Dorothy Lamour's are the only possible ones I've ever discovered, and hers were custom made to harmonize with her mink fur and fox coat.

(Dorothy Lamar was a hottie and it seems a very cool girl in her day)

(See this is the tricky bit about fashion - for all the do's and don'ts that anyone can possibly throw at you - there is always that ONE damn girl out there that can make a don't work - and not only does she make it work but she makes it work to the point that you stay up at night trying to redefine yourself into that type of girl that can also make it work. You can't. Sorry but someone has to tell you the bitter truth. Just be the best Yin or Yang you can be and leave the rule breakers to their own rule breaking course)

I wish women would spend more time in front of the mirror before journeying out in front of the streets. Ask that one question which the French clothes experts used when vetoing the Duchess of Windsor in favor of Mme, Patino - "Am I dressed with individual simplicity?"

(Look I don't need to say anything to that.
Just write that quote on a post it - stick it on every mirror on your house and the world will be a better place within a day or two by this one act alone.)

THERE ARE PLENTY OF TRICKS OF SMARTNESS which come under the flag of simplicity but with individuality thrown in.

MADELEINE CARROLL is individualizing herself with pockets used as decorative details - pockets just large enough for a lace handkerchief and powder puff in nightgowns, in evening frocks, in day clothes. That's a simple note - a pocket.
And individual too, wanting a nose powdered in bed

(are you laughing out loud at that last line like I am? Our Dear Alma has a wicked sense of humour. She also has a good point.)

CLAUDETTE COLBERT, for instance, has lipsticks especially blended to match the deep red of her valuable ruby jewels

wow - I am so NOT a real girl compared to these woman -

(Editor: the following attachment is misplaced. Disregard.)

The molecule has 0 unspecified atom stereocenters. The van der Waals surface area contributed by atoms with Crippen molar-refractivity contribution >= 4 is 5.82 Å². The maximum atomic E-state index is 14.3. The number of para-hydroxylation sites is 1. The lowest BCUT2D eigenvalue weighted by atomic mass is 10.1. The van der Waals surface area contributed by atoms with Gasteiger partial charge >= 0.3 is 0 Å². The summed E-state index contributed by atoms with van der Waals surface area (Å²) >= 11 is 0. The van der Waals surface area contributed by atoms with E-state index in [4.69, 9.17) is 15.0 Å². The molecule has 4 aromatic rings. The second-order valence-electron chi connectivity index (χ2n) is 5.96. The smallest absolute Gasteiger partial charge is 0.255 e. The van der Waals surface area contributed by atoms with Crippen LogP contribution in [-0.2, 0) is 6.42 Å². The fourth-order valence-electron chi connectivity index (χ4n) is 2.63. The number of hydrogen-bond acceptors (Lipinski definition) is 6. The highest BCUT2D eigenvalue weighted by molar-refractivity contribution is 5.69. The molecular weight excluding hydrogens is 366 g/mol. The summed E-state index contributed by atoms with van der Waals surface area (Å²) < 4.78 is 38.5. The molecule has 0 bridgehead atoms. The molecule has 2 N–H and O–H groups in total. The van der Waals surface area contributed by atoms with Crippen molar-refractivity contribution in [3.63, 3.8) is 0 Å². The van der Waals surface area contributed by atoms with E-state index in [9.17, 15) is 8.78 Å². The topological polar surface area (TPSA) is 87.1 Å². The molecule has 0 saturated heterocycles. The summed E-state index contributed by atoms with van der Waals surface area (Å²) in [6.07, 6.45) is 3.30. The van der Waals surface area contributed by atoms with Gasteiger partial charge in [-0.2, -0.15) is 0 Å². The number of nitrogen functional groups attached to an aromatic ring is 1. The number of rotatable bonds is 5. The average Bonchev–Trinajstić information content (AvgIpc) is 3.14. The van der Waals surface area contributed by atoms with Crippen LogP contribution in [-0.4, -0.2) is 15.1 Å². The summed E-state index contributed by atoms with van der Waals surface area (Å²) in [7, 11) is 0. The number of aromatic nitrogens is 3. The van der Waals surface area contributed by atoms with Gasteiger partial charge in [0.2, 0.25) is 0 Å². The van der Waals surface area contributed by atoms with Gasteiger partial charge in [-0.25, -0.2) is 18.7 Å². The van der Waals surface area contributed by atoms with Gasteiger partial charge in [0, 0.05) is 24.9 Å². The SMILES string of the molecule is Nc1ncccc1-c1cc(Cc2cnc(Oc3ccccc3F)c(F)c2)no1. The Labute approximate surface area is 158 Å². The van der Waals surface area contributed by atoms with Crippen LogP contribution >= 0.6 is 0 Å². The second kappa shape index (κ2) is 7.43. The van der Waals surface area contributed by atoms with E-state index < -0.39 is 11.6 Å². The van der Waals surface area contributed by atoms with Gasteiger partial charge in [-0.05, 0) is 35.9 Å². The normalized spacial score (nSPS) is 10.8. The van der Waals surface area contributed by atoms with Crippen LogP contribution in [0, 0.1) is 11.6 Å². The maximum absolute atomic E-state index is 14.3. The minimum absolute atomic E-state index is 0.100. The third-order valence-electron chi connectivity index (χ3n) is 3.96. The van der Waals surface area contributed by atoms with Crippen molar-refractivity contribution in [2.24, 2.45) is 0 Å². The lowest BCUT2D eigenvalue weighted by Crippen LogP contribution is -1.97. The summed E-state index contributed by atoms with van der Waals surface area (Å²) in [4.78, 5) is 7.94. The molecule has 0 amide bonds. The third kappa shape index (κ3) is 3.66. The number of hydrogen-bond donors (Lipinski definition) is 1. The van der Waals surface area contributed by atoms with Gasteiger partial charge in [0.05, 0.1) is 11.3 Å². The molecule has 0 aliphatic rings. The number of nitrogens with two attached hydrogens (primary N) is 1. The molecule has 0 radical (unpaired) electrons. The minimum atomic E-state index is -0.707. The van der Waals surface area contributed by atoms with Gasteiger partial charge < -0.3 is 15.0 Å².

why did we let all this go girls?
Could we not have kept these bits of uber-fabulousness
and gone out and conquered the world too?
huh huh?

(don't you wish these pictures where in color so you could see her lipstick color? I do)

GLADYS SWARTHOUT wears a shocking pink crepe evening dress designed to expose flesh under a widely laced bodice, and her Venetian glass neckwear, bracelet and brooch in pastel pink, blue and mauve set off the gown with great individuality and smartness

End of Lesson One

So to me this Lesson says to know yourself and find your own style.
Keep within the realms of good taste and decorum but be an individual.
Don't fight who you are, but rather showcase it.
Find a signature style and then make it you, though and through.
And dress up!
for God's sakes girls put some effort into it.
Even if its just a little bit of extra lipstick that matches your faux jewels.


Lesson Two is The Secrets of Charm
How Smart Women Control Their Fate

Join me?


fabulous finds said...

i can't even begin to tell you how much i am enjoying these posts...and the pics..wow...they were some beautiful fashionable stunning women!
keep it up...love the commentary...and of course...i always laugh when you repeat alma...
some things just need to be said twice!

Kathryn said...

I'm loving this. Keep'em coming!

Kathryn said...
This comment has been removed by the author.